# Compressive strength

Compressive strength or compression strength is the capacity of a material or structure to withstand loads tending to reduce size, as opposed to tensile strength, which withstands loads tending to elongate. In other words, compressive strength resists compression (being pushed together), whereas tensile strength resists tension (being pulled apart). In the study of strength of materials, tensile strength, compressive strength, and shear strength can be analyzed independently.

Some materials fracture at their compressive strength limit; others deform irreversibly, so a given amount of deformation may be considered as the limit for compressive load. Compressive strength is a key value for design of structures.

Measuring the compressive strength of a steel drum

Compressive strength is often measured on a universal testing machine; these range from very small table-top systems to ones with over 53 MN capacity.[1] Measurements of compressive strength are affected by the specific test method and conditions of measurement. Compressive strengths are usually reported in relationship to a specific technical standard.

## Introduction

When a specimen of material is loaded in such a way that it extends it is said to be in tension. On the other hand, if the material compresses and shortens it is said to be in compression.

On an atomic level, the molecules or atoms are forced apart when in tension whereas in compression they are forced together. Since atoms in solids always try to find an equilibrium position, and distance between other atoms, forces arise throughout the entire material which oppose both tension or compression. The phenomena prevailing on an atomic level are therefore similar.

The "strain" is the relative change in length under applied stress; positive strain characterises an object under tension load which tends to lengthen it, and a compressive stress that shortens an object gives negative strain. Tension tends to pull small sideways deflections back into alignment, while compression tends to amplify such deflection into buckling.

Compressive strength is measured on materials, components,[2] and structures.[3]

By definition, the ultimate compressive strength of a material is that value of uniaxial compressive stress reached when the material fails completely. The compressive strength is usually obtained experimentally by means of a compressive test. The apparatus used for this experiment is the same as that used in a tensile test. However, rather than applying a uniaxial tensile load, a uniaxial compressive load is applied. As can be imagined, the specimen (usually cylindrical) is shortened as well as spread laterally. A stress–strain curve is plotted by the instrument and would look similar to the following:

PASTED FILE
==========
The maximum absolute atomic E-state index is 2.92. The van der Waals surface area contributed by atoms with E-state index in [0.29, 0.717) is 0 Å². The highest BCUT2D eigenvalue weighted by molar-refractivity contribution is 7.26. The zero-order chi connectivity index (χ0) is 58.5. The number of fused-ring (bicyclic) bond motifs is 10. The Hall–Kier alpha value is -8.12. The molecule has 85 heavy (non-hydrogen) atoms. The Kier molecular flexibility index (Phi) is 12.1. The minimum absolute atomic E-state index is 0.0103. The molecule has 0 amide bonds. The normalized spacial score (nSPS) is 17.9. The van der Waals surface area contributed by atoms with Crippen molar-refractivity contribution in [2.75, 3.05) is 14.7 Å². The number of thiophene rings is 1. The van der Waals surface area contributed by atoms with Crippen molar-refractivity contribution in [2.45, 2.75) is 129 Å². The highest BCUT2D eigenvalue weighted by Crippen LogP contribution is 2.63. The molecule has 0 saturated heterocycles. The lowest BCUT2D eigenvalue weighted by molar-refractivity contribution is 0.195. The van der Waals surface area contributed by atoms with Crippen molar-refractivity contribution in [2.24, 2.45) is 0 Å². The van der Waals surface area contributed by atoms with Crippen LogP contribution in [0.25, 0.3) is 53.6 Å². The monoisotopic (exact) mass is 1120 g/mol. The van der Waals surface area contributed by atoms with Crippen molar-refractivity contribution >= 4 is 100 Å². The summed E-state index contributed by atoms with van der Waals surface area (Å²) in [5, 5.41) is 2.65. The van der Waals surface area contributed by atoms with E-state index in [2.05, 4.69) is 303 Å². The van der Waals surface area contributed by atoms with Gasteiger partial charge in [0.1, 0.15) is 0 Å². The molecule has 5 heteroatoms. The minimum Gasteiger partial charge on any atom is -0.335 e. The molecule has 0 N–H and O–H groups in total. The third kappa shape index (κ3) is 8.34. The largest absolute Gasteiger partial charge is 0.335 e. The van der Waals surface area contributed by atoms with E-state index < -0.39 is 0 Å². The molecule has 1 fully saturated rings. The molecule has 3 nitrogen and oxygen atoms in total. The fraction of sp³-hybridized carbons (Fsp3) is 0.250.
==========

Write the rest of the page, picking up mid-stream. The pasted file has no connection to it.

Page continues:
True Stress-Strain curve for a typical specimen

The compressive strength of the material would correspond to the stress at the red point shown on the curve. In a compression test, there is a linear region where the material follows Hooke's law. Hence, for this region, ${\displaystyle \sigma =E\epsilon }$, where, this time, E refers to the Young's Modulus for compression. In this region, the material deforms elastically and returns to its original length when the stress is removed.

This linear region terminates at what is known as the yield point. Above this point the material behaves plastically and will not return to its original length once the load is removed.

There is a difference between the engineering stress and the true stress. By its basic definition the uniaxial stress is given by:

${\displaystyle \sigma ={\frac {F}{A}}}$

where, F = Load applied [N], A = Area [m2]

As stated, the area of the specimen varies on compression. In reality therefore the area is some function of the applied load i.e. A = f(F). Indeed, stress is defined as the force divided by the area at the start of the experiment. This is known as the engineering stress and is defined by,

${\displaystyle \sigma _{e}={\frac {F}{A_{0}}}}$

A0=Original specimen area [m2]

Correspondingly, the engineering strain would be defined by:

${\displaystyle \epsilon _{e}={\frac {l-l_{0}}{l_{0}}}}$

where l = current specimen length [m] and l0 = original specimen length [m]

The compressive strength would therefore correspond to the point on the engineering stress strain curve ${\displaystyle (\epsilon _{e}^{*},\sigma _{e}^{*})}$ defined by

${\displaystyle \sigma _{e}^{*}={\frac {F^{*}}{A_{0}}}}$

${\displaystyle \epsilon _{e}^{*}={\frac {l^{*}-l_{0}}{l_{0}}}}$

where F* = load applied just before crushing and l* = specimen length just before crushing.

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Simple English: Compressive strength